11. Use present tense when discussing a universal truth.
12. Be consistent in using declarative or non-declarative statements in main headings, in-line headings, figure legends, etc. throughout a body of work.
13. Be careful assigning an action to an inanimate object such as an experimental result. For example, “Experiment X showed Y.” Did the experiment really perform an action?
14. Use caution when starting a sentence with This or These. The reference needs to be clear.
15. Use then in if/then statements. Many writers leave out the then. For example, “If you add media A, then the cells will die” flows better than, “If you add media A the cells will die.” If you use if in an if/then sentence, then hunt for the expected then.
16. Use more gerunds, which are refreshingly active. For example, “Applying X increased Y” is more appealing than, “Application of X increased Y.”
17. Experiment with less frequently used forms of punctuation, e.g., the semicolon and em dash. It’s fun!
18. Don’t confuse that and which clauses. That is used in a restrictive clause to understand sentence meaning. Which is used in a nonrestrictive clause to present additional information; which follows a comma.
19. Use because instead of since in many cases. Since refers to time.
20. Minimize split infinitives. Some will argue with me on this one. For example, “to argue incessantly” is better than, “to incessantly argue.” It is sometimes difficult to avoid splitting up to-base verb pairs because they then sound clumsy. Some will reason that a split is acceptable in those cases. My Father’s response: “No. Rewrite the sentence.”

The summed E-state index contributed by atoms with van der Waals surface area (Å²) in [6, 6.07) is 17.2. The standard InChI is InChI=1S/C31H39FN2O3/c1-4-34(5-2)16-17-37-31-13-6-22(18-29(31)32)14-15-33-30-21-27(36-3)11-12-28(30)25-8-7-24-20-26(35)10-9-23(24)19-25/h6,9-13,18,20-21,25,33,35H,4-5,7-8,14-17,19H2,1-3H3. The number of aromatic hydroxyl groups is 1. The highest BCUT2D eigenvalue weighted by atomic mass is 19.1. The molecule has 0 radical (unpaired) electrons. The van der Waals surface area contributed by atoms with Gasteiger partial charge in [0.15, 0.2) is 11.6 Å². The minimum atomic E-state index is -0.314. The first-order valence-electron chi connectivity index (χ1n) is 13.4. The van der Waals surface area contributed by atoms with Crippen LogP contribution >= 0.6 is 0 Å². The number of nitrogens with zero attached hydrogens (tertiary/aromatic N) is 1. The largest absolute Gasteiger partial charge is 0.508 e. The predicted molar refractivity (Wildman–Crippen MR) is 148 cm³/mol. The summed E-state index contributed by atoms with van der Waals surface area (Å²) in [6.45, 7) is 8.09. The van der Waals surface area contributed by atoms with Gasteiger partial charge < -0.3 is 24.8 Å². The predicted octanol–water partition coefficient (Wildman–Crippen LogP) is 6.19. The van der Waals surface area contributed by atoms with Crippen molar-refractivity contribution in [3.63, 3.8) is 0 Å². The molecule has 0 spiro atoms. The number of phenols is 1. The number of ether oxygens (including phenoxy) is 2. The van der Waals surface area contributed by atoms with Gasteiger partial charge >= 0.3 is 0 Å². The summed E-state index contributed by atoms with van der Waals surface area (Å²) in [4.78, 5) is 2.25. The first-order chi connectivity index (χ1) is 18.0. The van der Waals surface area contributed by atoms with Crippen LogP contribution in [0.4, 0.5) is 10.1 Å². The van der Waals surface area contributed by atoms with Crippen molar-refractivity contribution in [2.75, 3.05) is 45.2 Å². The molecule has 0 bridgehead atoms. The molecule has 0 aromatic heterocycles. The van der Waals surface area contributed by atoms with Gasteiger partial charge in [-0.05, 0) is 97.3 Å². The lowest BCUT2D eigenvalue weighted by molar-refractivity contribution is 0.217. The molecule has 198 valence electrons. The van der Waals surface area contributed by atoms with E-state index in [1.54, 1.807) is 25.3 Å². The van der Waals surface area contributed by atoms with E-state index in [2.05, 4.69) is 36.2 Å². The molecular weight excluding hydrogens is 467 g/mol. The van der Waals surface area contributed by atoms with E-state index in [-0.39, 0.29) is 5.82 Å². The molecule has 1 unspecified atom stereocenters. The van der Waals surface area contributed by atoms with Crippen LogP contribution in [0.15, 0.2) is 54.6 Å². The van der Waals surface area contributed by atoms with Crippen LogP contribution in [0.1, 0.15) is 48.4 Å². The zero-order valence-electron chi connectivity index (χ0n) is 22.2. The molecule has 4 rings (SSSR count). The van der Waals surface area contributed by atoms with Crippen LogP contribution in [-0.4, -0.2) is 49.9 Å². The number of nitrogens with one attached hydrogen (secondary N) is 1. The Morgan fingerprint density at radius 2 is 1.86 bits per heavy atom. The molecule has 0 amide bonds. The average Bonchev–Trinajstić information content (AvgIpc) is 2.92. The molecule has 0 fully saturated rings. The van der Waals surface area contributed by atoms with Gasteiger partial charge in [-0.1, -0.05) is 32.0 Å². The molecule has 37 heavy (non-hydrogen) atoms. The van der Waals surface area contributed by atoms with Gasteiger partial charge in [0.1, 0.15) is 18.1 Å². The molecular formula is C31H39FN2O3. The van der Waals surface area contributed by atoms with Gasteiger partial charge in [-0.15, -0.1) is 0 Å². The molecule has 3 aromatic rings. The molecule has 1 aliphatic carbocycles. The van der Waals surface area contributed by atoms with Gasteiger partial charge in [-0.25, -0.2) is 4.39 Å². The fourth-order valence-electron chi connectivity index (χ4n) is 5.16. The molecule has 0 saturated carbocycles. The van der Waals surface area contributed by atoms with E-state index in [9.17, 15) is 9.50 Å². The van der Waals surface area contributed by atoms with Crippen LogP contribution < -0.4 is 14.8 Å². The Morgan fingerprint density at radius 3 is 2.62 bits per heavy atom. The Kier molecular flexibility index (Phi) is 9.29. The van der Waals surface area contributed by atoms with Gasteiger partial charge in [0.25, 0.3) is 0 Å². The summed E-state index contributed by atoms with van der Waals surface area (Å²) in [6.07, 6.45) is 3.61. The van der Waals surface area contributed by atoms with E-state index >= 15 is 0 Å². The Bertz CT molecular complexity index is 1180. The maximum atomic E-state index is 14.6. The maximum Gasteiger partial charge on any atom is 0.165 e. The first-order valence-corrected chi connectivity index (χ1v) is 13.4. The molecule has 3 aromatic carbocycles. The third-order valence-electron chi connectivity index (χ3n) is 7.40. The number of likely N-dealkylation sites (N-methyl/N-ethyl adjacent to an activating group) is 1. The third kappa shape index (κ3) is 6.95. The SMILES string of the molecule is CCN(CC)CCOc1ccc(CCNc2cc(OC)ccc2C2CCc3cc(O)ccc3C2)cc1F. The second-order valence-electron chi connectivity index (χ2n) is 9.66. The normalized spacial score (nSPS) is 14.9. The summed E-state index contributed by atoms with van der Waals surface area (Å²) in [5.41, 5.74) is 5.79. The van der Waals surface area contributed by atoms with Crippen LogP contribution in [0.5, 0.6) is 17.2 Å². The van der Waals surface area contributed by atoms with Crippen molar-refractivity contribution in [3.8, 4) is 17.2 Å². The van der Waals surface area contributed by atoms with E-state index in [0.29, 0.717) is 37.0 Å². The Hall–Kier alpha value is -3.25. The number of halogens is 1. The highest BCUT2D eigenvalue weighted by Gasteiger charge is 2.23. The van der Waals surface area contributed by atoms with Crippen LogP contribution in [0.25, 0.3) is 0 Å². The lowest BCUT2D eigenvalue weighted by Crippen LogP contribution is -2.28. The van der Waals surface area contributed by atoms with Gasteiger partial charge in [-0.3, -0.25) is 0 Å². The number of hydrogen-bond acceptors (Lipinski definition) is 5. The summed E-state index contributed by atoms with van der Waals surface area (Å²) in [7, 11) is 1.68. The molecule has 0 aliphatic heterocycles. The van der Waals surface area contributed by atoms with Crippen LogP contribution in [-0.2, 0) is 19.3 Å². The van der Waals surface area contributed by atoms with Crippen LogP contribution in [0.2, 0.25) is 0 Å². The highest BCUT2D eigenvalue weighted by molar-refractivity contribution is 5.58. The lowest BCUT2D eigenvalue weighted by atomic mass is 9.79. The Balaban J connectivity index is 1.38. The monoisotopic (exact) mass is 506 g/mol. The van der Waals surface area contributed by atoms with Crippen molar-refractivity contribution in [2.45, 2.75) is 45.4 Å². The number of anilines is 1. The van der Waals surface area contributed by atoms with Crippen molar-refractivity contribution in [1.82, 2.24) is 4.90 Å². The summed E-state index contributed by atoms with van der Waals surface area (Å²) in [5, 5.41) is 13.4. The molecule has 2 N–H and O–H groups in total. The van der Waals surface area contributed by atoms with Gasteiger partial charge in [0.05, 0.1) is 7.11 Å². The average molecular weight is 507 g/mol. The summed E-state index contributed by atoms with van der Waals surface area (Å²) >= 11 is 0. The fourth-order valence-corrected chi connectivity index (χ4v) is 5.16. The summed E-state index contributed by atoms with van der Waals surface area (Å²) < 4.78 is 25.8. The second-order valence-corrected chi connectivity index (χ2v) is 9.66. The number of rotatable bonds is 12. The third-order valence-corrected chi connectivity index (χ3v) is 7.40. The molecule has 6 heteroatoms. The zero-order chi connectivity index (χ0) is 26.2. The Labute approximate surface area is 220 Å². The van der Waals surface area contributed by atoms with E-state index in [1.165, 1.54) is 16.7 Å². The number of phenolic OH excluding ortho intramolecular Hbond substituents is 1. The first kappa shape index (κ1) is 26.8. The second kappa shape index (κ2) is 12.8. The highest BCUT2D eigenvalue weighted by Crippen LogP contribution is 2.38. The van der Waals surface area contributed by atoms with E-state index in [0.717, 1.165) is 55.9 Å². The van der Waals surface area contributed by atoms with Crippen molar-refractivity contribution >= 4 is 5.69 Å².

21. Be careful with generic terms such as numerous, many, variety of, etc. Ask yourself, “Is the term accurate? How many exactly?” Consider giving an appropriate example to the reader.
22. Use respectively sparingly. For example, “The results from experiments A, B, and C were 5.6, 8.9, and 4.3, respectively” is hard to follow and tedious. A good general rule: Avoid sentences that require the reader to match up terms in different parts of the sentence.
23. Remember the neither…nor combination.
24. Know the difference between i.e. and e.g.
25. Consider abandoning the old-fashioned, two-space rule between sentences that was popular with typewriter use. We’re in the age of computers with line justification.
||Mark O. Bevensee, PhD is an Associate Professor in the Department of Cell, Developmental & Integrative Biology at the University of Alabama at Birmingham. His laboratory focuses on studying the cellular and molecular physiology of acid-base transporters involved in regulating intracellular pH in health and disease. Dr. Bevensee also teaches— primarily cell and renal physiology to graduate and professional students. He has served as the Director of the Renal Module for medical students since 2006, and currently serves as the Co-Director & Interim Director of the Master of Science in Biomedical and Health Sciences post-baccalaureate program. He is a member of many education committees, including the Medical Education Committee of the University of Alabama School of Medicine. He serves on the editorial board of Advances in Physiology Education (American Physiological Society, APS) and Medical Science Educator (International Association of Medical Science Educators, IAMSE), as well as the Membership committee of IAMSE. He has been a member of the APS for over 20 years, and is the newly elected Awards Councilor of the Cell and Molecular Physiology Section (CaMPS) Steering Committee of the APS.
1. Crews, F. C. (1992). The Random House Handbook, 6th Ed. McGraw-Hill, Inc., New York.